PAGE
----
Police Use Gun Instead of Taser? Long Before Daunte Wright, It Happened in Madera.
Two decades before Daunte Wright, there was Everardo Torres in California’s Central Valley.
Torres, a 24-year-old professional boxer who lived in Madera, was killed by a police officer who thought she was firing a stun gun in 2002.
Changes in practices and equipment have been made throughout the county since Torres’ death to prevent police from firing the wrong weapon.
But that’s how Wright, a 20-year-old Black man, died Sunday in suburban Minneapolis, according to since-resigned Brooklyn Center Police Chief Tim Gannon.
The chief said he believed the officer “had the intention to deploy their Taser but instead shot Mr. Wright with a single bullet.”
It Happens About Once a Year
According to law enforcement experts, an officer mistakenly shoots a suspect with a firearm when he or she means to use a stun gun about once a year nationwide.
When Torres was killed, Madera Police officer Marcy Noriega holstered her Glock firearm and her Taser on the same side of her body — the dominant side.
In an effort to reduce the potential for confusion, officers now typically carry stun guns on their weak sides — or the non-dominant hand. Handguns are carried on the strong side. In addition, stun guns are often brightly colored to distinguish them from firearms.
The weapons of the veteran officer who killed Wright were holstered on opposite sides and required much different finger pressure to fire.
Upon firing, officer Kim Potter immediately realized her lethal mistake. Potter’s body-camera video showed her pointing a handgun at Wright during a traffic stop and shouting “Taser.” She then screams a curse word and “I just shot him” to other officers.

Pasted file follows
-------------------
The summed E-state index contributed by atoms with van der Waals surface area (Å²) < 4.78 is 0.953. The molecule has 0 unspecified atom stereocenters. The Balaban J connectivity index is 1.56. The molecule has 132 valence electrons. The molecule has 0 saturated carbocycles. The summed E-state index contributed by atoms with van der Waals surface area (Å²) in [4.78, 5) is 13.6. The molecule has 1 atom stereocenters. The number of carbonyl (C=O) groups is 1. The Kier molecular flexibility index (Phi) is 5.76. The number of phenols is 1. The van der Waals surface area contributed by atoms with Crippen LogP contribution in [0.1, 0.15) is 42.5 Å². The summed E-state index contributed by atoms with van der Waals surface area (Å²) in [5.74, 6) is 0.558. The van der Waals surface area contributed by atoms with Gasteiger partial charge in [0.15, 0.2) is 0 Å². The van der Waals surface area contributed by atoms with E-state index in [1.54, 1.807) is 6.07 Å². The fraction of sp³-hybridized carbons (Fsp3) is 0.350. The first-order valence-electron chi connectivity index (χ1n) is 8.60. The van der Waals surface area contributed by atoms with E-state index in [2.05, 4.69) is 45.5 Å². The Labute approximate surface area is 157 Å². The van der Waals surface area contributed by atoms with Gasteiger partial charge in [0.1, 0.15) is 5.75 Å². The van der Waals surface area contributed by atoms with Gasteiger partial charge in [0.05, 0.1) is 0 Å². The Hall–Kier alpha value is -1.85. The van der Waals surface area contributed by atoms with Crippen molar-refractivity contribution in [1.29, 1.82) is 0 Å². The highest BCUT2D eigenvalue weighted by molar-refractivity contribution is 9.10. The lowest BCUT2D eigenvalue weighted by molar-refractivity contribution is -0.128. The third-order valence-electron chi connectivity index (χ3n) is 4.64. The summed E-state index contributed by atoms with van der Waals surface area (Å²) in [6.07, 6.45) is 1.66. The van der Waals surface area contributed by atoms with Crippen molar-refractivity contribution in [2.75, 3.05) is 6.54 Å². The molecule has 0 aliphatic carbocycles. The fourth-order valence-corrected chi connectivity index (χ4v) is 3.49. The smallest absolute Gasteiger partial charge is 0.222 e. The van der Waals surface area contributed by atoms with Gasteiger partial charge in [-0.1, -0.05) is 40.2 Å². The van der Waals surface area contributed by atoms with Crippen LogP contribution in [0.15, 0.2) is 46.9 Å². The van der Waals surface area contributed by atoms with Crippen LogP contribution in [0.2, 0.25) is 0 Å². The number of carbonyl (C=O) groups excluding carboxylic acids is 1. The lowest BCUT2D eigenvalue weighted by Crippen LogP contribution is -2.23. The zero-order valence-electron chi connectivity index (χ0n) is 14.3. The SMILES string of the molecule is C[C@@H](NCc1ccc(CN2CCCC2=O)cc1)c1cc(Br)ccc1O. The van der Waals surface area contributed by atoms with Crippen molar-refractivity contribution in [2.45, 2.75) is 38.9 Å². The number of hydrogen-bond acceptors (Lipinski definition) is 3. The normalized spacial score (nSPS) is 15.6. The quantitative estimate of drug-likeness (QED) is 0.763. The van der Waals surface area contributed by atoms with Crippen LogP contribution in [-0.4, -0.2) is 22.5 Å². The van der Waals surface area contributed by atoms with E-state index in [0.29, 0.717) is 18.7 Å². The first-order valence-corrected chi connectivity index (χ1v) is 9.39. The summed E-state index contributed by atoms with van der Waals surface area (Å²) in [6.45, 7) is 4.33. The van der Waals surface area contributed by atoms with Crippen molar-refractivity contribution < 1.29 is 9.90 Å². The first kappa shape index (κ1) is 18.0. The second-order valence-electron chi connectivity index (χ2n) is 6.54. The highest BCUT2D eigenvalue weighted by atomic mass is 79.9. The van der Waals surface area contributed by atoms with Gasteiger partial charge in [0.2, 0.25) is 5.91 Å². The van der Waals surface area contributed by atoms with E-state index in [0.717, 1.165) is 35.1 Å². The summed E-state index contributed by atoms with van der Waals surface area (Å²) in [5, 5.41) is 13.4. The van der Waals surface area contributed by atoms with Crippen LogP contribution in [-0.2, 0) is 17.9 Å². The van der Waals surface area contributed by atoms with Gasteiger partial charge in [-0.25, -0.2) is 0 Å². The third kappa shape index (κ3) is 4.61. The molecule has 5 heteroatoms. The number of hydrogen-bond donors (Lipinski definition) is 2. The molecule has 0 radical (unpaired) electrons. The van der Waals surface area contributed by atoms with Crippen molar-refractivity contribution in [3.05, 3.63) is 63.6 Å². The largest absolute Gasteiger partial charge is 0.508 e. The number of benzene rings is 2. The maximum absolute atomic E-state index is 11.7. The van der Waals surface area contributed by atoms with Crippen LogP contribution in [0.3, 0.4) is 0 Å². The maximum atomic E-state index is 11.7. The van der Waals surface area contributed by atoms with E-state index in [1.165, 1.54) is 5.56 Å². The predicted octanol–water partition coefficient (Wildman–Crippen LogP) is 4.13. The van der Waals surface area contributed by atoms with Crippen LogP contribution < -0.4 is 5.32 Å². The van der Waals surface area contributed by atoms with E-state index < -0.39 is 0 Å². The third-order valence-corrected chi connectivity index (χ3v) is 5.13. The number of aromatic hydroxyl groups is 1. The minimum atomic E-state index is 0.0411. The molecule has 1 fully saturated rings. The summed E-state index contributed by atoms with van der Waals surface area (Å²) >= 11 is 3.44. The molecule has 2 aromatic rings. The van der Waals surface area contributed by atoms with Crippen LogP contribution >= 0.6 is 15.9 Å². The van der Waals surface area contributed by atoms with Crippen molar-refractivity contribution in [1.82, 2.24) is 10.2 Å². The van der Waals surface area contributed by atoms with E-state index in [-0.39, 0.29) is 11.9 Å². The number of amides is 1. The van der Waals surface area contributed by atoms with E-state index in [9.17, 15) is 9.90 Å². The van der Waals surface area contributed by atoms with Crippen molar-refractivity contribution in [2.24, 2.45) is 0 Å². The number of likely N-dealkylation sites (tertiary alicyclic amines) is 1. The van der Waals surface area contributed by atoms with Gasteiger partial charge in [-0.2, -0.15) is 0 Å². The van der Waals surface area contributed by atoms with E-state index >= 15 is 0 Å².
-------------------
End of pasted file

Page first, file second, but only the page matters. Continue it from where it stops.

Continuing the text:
Potter resigned from the Brooklyn Center Police Department on Tuesday.
Torres Killed While Handcuffed in Cruiser
Torres died while handcuffed in the back of a police cruiser. Officers had gone to break up a loud party and Torres was arrested after allegedly scuffling with police. With Torres kicking the cruiser’s doors and windows, Noriega’s goal of quieting Torres’ unruly behavior with a stun gun culminated instead with a deadly bullet.
Noriega was never charged with a crime but was on administrative leave for several years before returning to the department.
After Torres’ homicide, his family waged an 11-year legal battle against the city of Madera. In 2013, the lawsuit was settled, with the family receiving $775,000.
Officers Sometimes Convicted of Manslaughter
But officers who said they mistakenly killed citizens when they thought they were deploying stun guns have faced stiff legal consequences.
For example, a transit officer in Oakland killed Oscar Grant in 2009. The officer, Johannes Mehserle, testified at trial that, fearing Grant had a weapon, he reached for his stun gun but mistakenly fired his .40-caliber handgun. A jury convicted Mehserle of involuntary manslaughter and sentenced him to two years in prison. His department paid $2.8 million to Grant’s family.
In Tulsa, Oklahoma, a volunteer sheriff’s deputy, Robert Bates, killed an unarmed Eric Harris, who was being held down by other officers, in 2015. Bates was convicted of second-degree manslaughter and sentenced to four years in prison. Tulsa County agreed to pay $6 million to Harris’ estate.
(Associated Press contributed to this report.)